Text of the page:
Mecca of Boxing bets house on Cotto

Madison Square Garden, once known as the Mecca of Boxing, is no longer in the boxing business. It is in the Miguel Cotto business.

Over the past three years, every time the Garden has opened the doors of its main arena to the fight game, Cotto has been the headliner.

And with good reason: The Puerto Rican-born junior middleweight has fought there seven times, and played to an at- or near-capacity house every time.

Cotto has been good to the Garden, and vice versa: Cotto has never lost there, either, and some of his best performances were delivered in front of raucous sellout crowds beneath its (pre-remodeling) multicolored ceiling.

As a member of the promotion said Wednesday, "He has a loyalty to this building."

Cotto gets the floor again Saturday night, fighting the unbeaten Austin Trout for his junior middleweight title.

"I'm always excited when Miguel Cotto is in the house," said Joel Fisher, a Garden VP who, among his other duties, oversees the occasional fight at its erstwhile Mecca. "New York is like his second home."

Indeed, Cotto is the closest the Garden has had to a "house fighter" since the days when the likes of Emile Griffith and Joe Frazier and the late Hector Camacho fought here on a regular basis.

But after Cotto, who is 32 and "getting older every day," as he said at a news conference Wednesday, is gone, does Garden boxing go with him?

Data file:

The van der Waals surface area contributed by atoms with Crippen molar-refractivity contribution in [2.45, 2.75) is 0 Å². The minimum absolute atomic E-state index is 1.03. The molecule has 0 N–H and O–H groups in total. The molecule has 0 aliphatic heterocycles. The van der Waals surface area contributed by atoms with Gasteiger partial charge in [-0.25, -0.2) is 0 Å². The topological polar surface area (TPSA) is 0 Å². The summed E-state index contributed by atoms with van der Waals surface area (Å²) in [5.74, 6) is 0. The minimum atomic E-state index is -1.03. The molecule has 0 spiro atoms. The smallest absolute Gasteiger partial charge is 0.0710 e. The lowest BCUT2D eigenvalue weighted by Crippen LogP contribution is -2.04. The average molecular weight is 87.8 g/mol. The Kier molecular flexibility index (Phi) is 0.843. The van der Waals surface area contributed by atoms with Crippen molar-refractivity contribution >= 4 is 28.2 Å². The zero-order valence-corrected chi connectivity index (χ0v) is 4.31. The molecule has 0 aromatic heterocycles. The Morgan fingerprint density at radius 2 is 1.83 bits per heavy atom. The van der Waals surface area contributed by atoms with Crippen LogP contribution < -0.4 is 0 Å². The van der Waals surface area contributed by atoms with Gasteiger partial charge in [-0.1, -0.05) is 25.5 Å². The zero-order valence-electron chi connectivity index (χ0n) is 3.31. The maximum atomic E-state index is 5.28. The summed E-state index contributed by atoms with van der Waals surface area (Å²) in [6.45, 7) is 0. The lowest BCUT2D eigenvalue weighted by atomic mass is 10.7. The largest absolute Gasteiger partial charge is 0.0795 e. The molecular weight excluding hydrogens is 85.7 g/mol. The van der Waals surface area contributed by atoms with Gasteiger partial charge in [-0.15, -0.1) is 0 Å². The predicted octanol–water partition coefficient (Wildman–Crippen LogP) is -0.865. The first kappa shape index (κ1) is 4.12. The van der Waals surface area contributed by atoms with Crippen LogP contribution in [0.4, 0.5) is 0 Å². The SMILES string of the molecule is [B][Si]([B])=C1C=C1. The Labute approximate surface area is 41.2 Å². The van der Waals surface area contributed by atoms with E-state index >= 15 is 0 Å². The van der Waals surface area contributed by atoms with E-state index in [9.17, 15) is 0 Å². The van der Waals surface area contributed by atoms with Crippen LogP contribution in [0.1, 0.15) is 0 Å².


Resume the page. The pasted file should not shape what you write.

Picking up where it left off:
"The Garden is only interested in bringing in fights our fans want to see," said a Garden employee who requested anonymity. The employee declined to elaborate, but the meaning was clear: The days of regular boxing at Madison Square Garden, pretty much missing in action for the past 16 years, are all but extinct.

Meanwhile, across the river in Brooklyn, the Barclays Center stands ready to inherit the mantle.

Golden Boy Promotions, run by former six-time world champion Oscar De La Hoya, has an exclusive contract to stage 12 shows at the Barclays Center over the next year. Their first one was in October; the next one is Feb. 9, when Danny Garcia, winner of the inaugural bout over Erik Morales, faces perennial contender and Brooklyn native Zab Judah.

Meanwhile, the Garden has tentative plans for a January show featuring Gennady Golovkin, a middleweight from Kazakhstan who it hopes will pull support from the city's sizable Russian and Eastern European community. But that one will not make it upstairs into the room where Ali and Frazier tangled, or where Camacho outlasted Edwin Rosario, or where Cotto decisively avenged a bitter, and probably tainted, KO at the hands of Antonio Margarito last December.

The next Garden show is headed for The Theatre, a 5,000-seat basement arena, and there are no plans for a main arena show any time soon.

In fact, even Cotto-Trout is not, technically speaking, a "Garden fight;" the arena is acting merely as a space for rent, the event no different from an appearance by One Direction or the Muppet Babies on Ice.

Golden Boy's arrangement with Barclays is the same, but at least Barclays is committed to a dozen shows in its main, and only, arena.

Since the Garden fired its matchmaker, Bob Goodman, and disbanded his operation in 1996, the building has not has a boxing department. And it is not likely ever to have one again.

The reasons are many, mostly financial. It is not a new story that when it comes to truly big fights, ones in which the fighters command mega-purses, the Garden simply cannot compete with Las Vegas casino dollars. It's simply too hard to sell $1,500 tickets to a fight without comping many of them to high rollers, who can be counted on to give more than that back at the tables before and after the bout.